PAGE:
NEW YORK (Reuters) - A trial starting this week will provide a window into what prosecutors have called a decade-long insider trading scheme at Steven A. Cohen’s once-powerful SAC Capital Advisors hedge fund.
Michael Steinberg, a top portfolio manager at SAC, faces charges he illegally traded in technology stocks. His trial, set to start on Tuesday, comes just two weeks after Cohen’s firm agreed to pay a record $1.2 billion to settle insider trading charges.
Steinberg, who is on leave from SAC, became the highest-level employee at Cohen’s firm to face criminal charges after he was arrested at his home on New York’s Park Avenue on Good Friday this year.
A verdict for prosecutors in New York would continue their winning streak at trial in a broad crackdown on insider trading on Wall Street. Since the first charges were announced in October 2009, 76 people have been convicted.
Barry Berke, Steinberg’s lawyer, declined to comment on the case, but in the past has said his client did “absolutely nothing wrong” and his “trading decisions were based on detailed analysis.”
While several SAC employees have been charged, most have pleaded guilty. Steinberg is the first to fight his case before a jury. Another SAC manager, Mathew Martoma, is set to follow to trial in January.
Both cases are expected to highlight not just the conduct of the individual traders but also the extent SAC Capital’s culture and compliance failures encouraged insider trading.
SAC, once a $14 billion hedge fund, agreed November 4 to cease acting as an investment adviser as part of a plea deal. A federal judge is weighing whether to accept SAC’s subsequent guilty plea to fraud charges.
In the trial of Steinberg, 41, the prosecution’s case is expected to turn in part on the testimony of a star witness, Jon Horvath, who has been cooperating with prosecutors since pleading guilty in September 2012, on the eve of his own trial.
Prosecutors have said Horvath, an SAC analyst, was part of a “corrupt circle of friends” who swapped inside information for the benefit of their hedge fund employers.
The case focuses on trades involving the stocks of Dell Inc and Nvidia Corp in late 2007 through 2009 at Sigma Capital Management, an SAC hedge fund focused on technology stocks that Steinberg oversaw.
In the case of Dell, prosecutors say that in 2008 and 2009, Horvath received non-public information in advance of Dell’s quarterly earnings announcements from Jesse Tortora, an analyst at Diamondback Capital Management.
Tortora, in turn, got his information from another analyst, Sandeep Goyal at Neuberger Berman, prosecutors say. Goyal got his information from Rob Ray, an employee in the investor relations department at Dell, where he previously worked, according to the charges and testimony in a previous trial.
Among the trades outlined by prosecutors is one made in advance of Dell’s earnings report on August 28, 2008.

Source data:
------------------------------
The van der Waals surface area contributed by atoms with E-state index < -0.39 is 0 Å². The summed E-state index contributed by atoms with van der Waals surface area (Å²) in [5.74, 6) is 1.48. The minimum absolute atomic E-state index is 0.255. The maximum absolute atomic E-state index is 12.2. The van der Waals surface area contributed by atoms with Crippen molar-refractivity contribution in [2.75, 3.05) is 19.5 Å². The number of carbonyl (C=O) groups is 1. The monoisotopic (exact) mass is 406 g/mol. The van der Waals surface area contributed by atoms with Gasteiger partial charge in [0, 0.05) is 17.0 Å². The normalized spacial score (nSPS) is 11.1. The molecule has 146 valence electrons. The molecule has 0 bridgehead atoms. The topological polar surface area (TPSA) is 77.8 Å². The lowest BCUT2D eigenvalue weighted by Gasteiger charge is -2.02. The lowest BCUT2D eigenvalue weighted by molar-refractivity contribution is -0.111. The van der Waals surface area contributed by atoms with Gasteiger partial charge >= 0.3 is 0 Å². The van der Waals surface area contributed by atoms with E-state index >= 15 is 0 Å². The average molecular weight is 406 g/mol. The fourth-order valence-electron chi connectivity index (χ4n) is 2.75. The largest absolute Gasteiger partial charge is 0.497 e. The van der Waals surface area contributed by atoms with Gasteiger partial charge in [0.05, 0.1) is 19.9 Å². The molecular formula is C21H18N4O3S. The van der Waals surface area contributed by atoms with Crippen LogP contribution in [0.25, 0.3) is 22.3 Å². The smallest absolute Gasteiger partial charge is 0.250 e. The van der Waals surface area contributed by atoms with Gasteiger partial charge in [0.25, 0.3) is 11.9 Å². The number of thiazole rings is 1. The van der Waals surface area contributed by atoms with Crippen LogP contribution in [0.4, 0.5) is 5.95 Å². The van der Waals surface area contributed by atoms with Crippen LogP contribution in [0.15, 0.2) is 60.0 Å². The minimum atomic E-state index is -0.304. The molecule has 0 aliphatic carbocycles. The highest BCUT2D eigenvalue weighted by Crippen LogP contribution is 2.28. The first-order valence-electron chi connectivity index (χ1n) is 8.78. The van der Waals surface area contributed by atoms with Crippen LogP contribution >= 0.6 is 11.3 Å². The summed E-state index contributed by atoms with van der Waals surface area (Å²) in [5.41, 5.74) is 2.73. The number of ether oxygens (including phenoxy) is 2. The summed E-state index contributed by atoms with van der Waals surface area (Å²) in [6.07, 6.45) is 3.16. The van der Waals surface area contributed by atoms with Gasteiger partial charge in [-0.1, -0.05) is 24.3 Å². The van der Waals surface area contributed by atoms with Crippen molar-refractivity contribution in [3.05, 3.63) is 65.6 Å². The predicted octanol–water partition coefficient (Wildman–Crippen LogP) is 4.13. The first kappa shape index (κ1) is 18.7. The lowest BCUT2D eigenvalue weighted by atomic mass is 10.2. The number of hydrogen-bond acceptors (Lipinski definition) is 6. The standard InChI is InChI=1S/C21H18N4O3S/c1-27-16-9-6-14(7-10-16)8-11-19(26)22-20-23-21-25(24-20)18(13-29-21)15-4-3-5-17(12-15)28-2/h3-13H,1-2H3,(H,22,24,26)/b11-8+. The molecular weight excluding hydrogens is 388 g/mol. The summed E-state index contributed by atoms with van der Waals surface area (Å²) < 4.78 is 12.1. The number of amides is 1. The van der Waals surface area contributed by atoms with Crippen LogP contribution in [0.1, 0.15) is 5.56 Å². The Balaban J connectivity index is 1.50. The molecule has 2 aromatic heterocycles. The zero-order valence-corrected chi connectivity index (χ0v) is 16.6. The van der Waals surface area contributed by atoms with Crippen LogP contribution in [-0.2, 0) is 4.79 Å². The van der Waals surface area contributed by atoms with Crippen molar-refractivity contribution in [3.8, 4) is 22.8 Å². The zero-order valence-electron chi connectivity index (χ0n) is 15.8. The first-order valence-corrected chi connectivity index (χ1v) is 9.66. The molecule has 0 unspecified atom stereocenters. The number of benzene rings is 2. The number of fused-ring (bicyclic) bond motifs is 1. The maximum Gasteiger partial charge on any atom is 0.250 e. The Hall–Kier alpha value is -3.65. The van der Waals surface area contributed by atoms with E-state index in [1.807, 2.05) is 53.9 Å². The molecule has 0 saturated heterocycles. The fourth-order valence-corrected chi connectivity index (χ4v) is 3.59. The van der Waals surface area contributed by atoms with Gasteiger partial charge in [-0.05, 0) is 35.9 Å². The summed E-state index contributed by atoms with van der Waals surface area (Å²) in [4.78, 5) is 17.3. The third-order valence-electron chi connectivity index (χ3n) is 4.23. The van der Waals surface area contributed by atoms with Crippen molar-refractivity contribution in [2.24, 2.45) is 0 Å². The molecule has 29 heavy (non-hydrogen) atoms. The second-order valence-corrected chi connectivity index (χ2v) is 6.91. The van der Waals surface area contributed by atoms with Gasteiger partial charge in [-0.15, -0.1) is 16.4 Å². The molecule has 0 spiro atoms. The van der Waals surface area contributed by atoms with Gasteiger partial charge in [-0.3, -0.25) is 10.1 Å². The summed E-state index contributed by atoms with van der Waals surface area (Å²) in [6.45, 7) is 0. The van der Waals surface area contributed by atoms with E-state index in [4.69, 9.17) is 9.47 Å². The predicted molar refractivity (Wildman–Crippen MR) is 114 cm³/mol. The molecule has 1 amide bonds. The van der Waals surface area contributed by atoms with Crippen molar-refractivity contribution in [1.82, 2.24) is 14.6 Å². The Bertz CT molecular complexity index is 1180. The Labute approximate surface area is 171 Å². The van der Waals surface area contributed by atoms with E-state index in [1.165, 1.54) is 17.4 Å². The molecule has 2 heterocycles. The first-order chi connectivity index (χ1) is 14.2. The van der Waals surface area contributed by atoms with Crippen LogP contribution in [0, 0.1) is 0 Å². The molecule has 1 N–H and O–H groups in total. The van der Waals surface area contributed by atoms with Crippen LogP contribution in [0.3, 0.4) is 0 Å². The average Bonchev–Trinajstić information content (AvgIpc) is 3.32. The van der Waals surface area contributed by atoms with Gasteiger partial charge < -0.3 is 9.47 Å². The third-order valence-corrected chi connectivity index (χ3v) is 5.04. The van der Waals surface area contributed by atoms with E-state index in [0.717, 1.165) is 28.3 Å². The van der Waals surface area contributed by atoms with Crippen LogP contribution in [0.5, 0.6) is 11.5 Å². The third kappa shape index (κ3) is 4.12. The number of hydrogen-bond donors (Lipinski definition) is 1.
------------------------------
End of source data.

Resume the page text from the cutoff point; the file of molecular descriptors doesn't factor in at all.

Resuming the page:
After receiving a tip, Tortora talked on the phone with Horvath on August 18. Four minutes after that call ended, Horvath called Steinberg. A minute after that call ended, Sigma began shorting Dell shares.
In an email to Steinberg after the call, Horvath asked to “keep the DELL stuff especially on the down low” and said Tortora “asked me specifically to be extra sensitive with the info,” according to the indictment.
The bet, along with a further short sale on Dell’s stock made on August 28, allowed Sigma to earn about $1 million, the indictment said.
Both Tortora and Goyal pleaded guilty to conspiracy to commit securities fraud and securities fraud charges in 2011 and are cooperating with the investigation. Ray was not charged.
Tortora is expected to be the second witness called at Steinberg’s trial, prosecutor Antonia Apps said at a hearing Thursday.
The Nvidia trades also resulted from information that passed through many hands before reaching Steinberg, prosecutors have said.
It started with Chris Choi, who worked in Nvidia’s finance unit, who gave details about the company’s financial results to Hyung Lim, a family and church friend, according to court records and testimony in the earlier trial.
Lim then circulated details on to Danny Kuo, a manager at Whittier Trust Co, who in turn provided the information to Horvath, prosecutors say. Horvath then told Steinberg, the indictment said.
The information provided insight into the fact that Nvidia’s gross margins were lower than expected. Prosecutors say that as a result of the tip, Steinberg sold off Sigma’s entire Nvidia position, earning over $400,000.
Lim and Kuo pleaded guilty to insider trading charges in 2012. Choi was not charged.
Prosecutors have said they also intend to introduce evidence of other trades Steinberg made in Dell and Nvidia in 2008 and 2009.
They have received a judge’s permission to demonstrate how Steinberg’s trading patterns mirrored those of other hedge fund managers who similarly received Dell and Nvidia tips from Horvath’s circle of analysts.
Among those managers were Todd Newman, a former portfolio manager at Diamondback Capital Management, and Anthony Chiasson, a co-founder of Level Global Investors.
Trades in Dell and Nvidia figured in their trial, and a jury convicted them in December 2012. Newman was sentenced to 4-1/2 years in prison and Chiasson to 6-1/2 years. They are out on bail pending appeal.
Jury selection in Steinberg’s trial is set for Tuesday. Trial before U.S. District Judge Richard Sullivan, the same judge who oversaw the trials of Newman and Chiasson, is expected to last up to four weeks.
The case is USA v. Steinberg, U.S. District Court, Southern District of New York, No. 12-cr-00121.
Reporting by Nate Raymond; Editing by Leslie Adler